from = character(0),
to = character(0),
pts,
keep = FALSE,
warn = TRUE,
authority_compliant = st_axis_order()
)
from 
character description of source CRS, or object of class 
to 
character description of target CRS, or object of class 
pts 
two, three or fourcolumn numeric matrix, or object that can be coerced into a matrix; columns 3 and 4 contain z and t values. 
keep 
logical value controlling the handling of unprojectable points. If

warn 
logical; if 
authority_compliant 
logical; 
sf_add_proj_units
loads the PROJ units link
, us_in
, ind_yd
, ind_ft
, and ind_ch
into the udunits database, and returns TRUE
invisibly on success.
twocolumn numeric matrix with transformed/converted coordinates, returning invalid values as Inf
sf_add_proj_units()
Create simple feature geometry list column, set class, and add coordinate reference system and precision.
For data.frame alternatives see st_sf()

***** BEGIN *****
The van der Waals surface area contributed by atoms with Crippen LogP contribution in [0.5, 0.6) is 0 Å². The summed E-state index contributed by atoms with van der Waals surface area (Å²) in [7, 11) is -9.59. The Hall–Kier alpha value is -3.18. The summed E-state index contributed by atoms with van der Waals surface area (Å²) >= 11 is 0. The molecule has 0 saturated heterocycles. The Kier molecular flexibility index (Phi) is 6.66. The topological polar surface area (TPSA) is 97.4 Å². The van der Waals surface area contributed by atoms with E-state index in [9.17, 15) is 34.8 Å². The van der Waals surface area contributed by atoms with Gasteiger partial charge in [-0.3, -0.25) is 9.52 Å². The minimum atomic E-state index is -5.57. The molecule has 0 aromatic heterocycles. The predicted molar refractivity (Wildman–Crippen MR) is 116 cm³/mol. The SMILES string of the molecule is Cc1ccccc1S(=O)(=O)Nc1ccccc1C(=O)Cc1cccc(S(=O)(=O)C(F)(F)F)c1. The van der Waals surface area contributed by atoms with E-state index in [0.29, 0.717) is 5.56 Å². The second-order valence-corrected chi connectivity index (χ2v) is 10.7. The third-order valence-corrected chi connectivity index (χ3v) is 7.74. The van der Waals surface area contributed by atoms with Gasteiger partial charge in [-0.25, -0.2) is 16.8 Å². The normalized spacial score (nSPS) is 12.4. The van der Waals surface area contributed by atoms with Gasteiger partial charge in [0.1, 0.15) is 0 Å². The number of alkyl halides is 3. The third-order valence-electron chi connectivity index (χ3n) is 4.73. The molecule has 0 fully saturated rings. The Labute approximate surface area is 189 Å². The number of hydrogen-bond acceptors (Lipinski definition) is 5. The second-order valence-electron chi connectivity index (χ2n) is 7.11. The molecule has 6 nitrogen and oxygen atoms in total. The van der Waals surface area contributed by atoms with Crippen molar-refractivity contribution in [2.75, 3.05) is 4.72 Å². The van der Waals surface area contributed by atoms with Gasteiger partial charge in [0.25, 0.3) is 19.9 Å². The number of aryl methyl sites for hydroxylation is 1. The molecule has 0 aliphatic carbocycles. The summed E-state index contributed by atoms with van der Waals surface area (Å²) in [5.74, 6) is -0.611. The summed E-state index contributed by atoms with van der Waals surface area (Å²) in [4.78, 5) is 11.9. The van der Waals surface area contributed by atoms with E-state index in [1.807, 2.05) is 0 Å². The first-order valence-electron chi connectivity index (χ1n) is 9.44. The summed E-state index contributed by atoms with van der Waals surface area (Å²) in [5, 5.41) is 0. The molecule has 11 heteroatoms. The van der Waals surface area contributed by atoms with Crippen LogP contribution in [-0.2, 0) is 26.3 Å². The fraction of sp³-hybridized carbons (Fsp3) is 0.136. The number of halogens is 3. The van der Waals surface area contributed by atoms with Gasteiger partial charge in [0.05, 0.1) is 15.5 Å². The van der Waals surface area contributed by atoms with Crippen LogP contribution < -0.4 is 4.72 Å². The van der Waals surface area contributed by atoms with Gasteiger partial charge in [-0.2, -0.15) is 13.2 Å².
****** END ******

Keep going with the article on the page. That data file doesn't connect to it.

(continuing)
. To convert a foreign object to sfc
, see st_as_sfc()
st_sfc(
...,
crs = NA_crs_,
precision = 0,
check_ring_dir = FALSE,
dim,
recompute_bbox = FALSE
)
## S3 method for class 'sfc'
x[i, j, ..., op = st_intersects]
... 
zero or more simple feature geometries (objects of class 
crs 
coordinate reference system: integer with the EPSG code, or character with proj4string 
precision 
numeric; see st_as_binary 
check_ring_dir 
see st_read 
dim 
character; if this function is called without valid geometries, this argument may carry the right dimension to set empty geometries 
recompute_bbox 
logical; use 
x 
object of class 
i 
record selection. Might also be an 
j 
ignored 
op 
function, geometrical binary predicate function to apply when

A simple feature geometry listcolumn is a list of class
c("stc_TYPE", "sfc")
which most often contains objects of identical type;
in case of a mix of types or an empty set, TYPE
is set to the
superclass GEOMETRY
.
an object of class sfc
, which is a classed listcolumn with simple feature geometries.
pt1 = st_point(c(0,1))
pt2 = st_point(c(1,1))
(sfc = st_sfc(pt1, pt2))
sfc[sfc[1], op = st_is_within_distance, dist = 0.5]
d = st_sf(data.frame(a=1:2, geom=sfc))
Methods for dealing with sparse geometry binary predicate lists
## S3 method for class 'sgbp'
print(x, ..., n = 10, max_nb = 10)
## S3 method for class 'sgbp'
t(x)
## S3 method for class 'sgbp'
as.matrix(x, ...)
## S3 method for class 'sgbp'